“That’s what he did his level best to do,” Fleischmann said. “Our curricular standards in Connecticut were outdated and it made sense to join the 48 states looking for new standards that are going to move Connecticut students farther ahead.” (Isn’t education reform about preparing Connecticut’s students by giving them the best foundational education possible for the 21st Century? Certainly there are issues to be addressed, but are we mixing apples and bananas in the same bucket?)

Mark Waxenberg, executive director of the Connecticut Education Association, the state’s largest teachers union, said although it seemed the commissioner was losing trust among teachers and the education community, he didn’t see Pryor as someone who had a hidden agenda to replace public education with private concerns.  (How refreshing!)

“I believe that the end goal of improving public education — our goal and his — matched,” Waxenberg said. “It was how to get there where there were disagreements and issues.”

One of the benefits of diverse opinions and strategies is that we can often find hybrid formulas that seldom can be found when we all start off on the same page. Of course, there needs to be a willingness to work together and struggle together to attain the main objectives — improving Connecticut’s public education system, and making good schools accessible to all children.

http://www.newstimes.com/local/article/Connecticut-education-chief-looking-for-another-5696656.php

OneWorld Progressive Institute, Inc is a small group of committed volunteers who produces community television programs and critical-thinking forums, and sponsors oratory competitions and high school debates. Areas of focus are education, health literacy and civic engagement.  Learn more about OneWorld at:  www.oneworldpi.org

https://www.youtube.com/user/oneworldpi/videos – OneWorld’s YouTube https://www.facebook.com/pages/OneWorld-Progressive-Institute-Inc/151551484879941

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State (of CT) Must Keep Health Care Assistance

State Must Keep Health Care Assistance

By PATRICIA BAKER, FRANCES G. PADILLA AND NANCY L. HEATON | OP-ED, Sept 12, 2014

Connecticut, along with the nation, is heading into the Affordable Care Act‘s second open enrollment period starting Nov. 15. What’s troubling is that our state has no public plan for linking consumers with the in-person assistance that was available a year ago.

During round two, the 257,000 plus people statewide who enrolled in the first year will have the opportunity to renew or select a different plan from a dizzying array of expanded offerings. Concurrently, this will be a time to target the population that remains uninsured. We still have unfinished business in enrolling those under age 35, males, African-Americans and Latinos. These groups are more challenging to reach and harder to convince about the benefits and peace-of-mind health insurance offers.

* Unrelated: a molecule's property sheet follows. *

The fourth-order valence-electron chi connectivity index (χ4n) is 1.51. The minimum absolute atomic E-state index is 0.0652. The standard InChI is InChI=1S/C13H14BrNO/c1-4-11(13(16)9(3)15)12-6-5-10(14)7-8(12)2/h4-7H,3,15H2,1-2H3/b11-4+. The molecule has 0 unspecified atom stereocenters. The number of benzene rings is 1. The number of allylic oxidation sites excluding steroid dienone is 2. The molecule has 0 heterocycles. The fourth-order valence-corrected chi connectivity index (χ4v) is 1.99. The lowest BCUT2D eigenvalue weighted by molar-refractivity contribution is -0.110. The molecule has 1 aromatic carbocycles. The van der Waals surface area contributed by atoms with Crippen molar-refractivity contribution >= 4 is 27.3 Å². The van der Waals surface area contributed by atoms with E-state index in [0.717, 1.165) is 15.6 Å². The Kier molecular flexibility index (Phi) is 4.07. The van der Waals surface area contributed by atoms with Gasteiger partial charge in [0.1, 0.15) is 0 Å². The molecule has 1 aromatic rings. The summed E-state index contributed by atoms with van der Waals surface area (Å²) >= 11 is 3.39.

As the leaders of three of Connecticut’s independent health foundations, we provided grant funding to Access Health CT last year. This helped to provide for navigators and in-person assisters to deliver face-to-face education and enrollment assistance in communities for those seeking to sign up for health insurance. We knew consumers, especially those new to the complex world of health insurance, would need knowledgeable and trustworthy local resources to help them understand the various options available to them and how to sign up for them.

These in-person assisters engaged Connecticut residents 605,495 times with information about the new insurance options and financial assistance, and enrolled 31,769 residents — about half of whom were uninsured — in coverage.

The findings of an independent enrollment evaluation, conducted by the Community Alliance for Research and Engagement of Yale School of Public Health, overwhelmingly support the value of in-person assistance, especially with harder to reach communities. For example, the study found that consumers were better able to obtain the information they needed with greater satisfaction from in-persons assisters than through Access Health CT’s website or helpline.

This week, the U.S. Department of Health and Human Services awarded $60 million in grants to 90 navigator organizations. Unfortunately, organizations in places with state-facilitated marketplaces such as Connecticut were not eligible. Connecticut’s inability to renew more than $3 million of federal funding that supported last year’s in-person assistance efforts has left the fate of many uninsured residents uncertain.

Our foundations are not able to replace federal funding, but we have been ready to help in any way that we can, including with additional grant funding. Community organizations that were part of the in-person assistance network during round one, including many of our grantees, have been eager to re-engage in the enrollment process. But, so far, the state plans for implementing the second round of open enrollment have not been publicly released. It remains unclear where we fit in. For Connecticut to leave private funding and experience on the table would be a missed opportunity.

Connecticut cannot go back to a time when the state uninsured rate was 7.9 percent. In-person assistance is a key component in preserving the gains that made us a national leader. In-person assisters are part of a “no wrong door” approach to helping consumers through barriers and covering those who might have otherwise given up and remained uninsured. These consumers now have access to — and are using — important benefits such as doctor visits, prescriptions and preventive care.

We understand that as a practical reality, in-person assistance will need to be scaled back and look different this time, but the state is not at the point where we can let go of high-touch efforts as part of a comprehensive strategy.

We need to ensure that in-person assistance remains an essential part of the consumer support system this enrollment period and beyond, providing support yearlong for consumers who face challenges using their insurance. So the question to Connecticut’s health reform leaders remains: What’s the plan?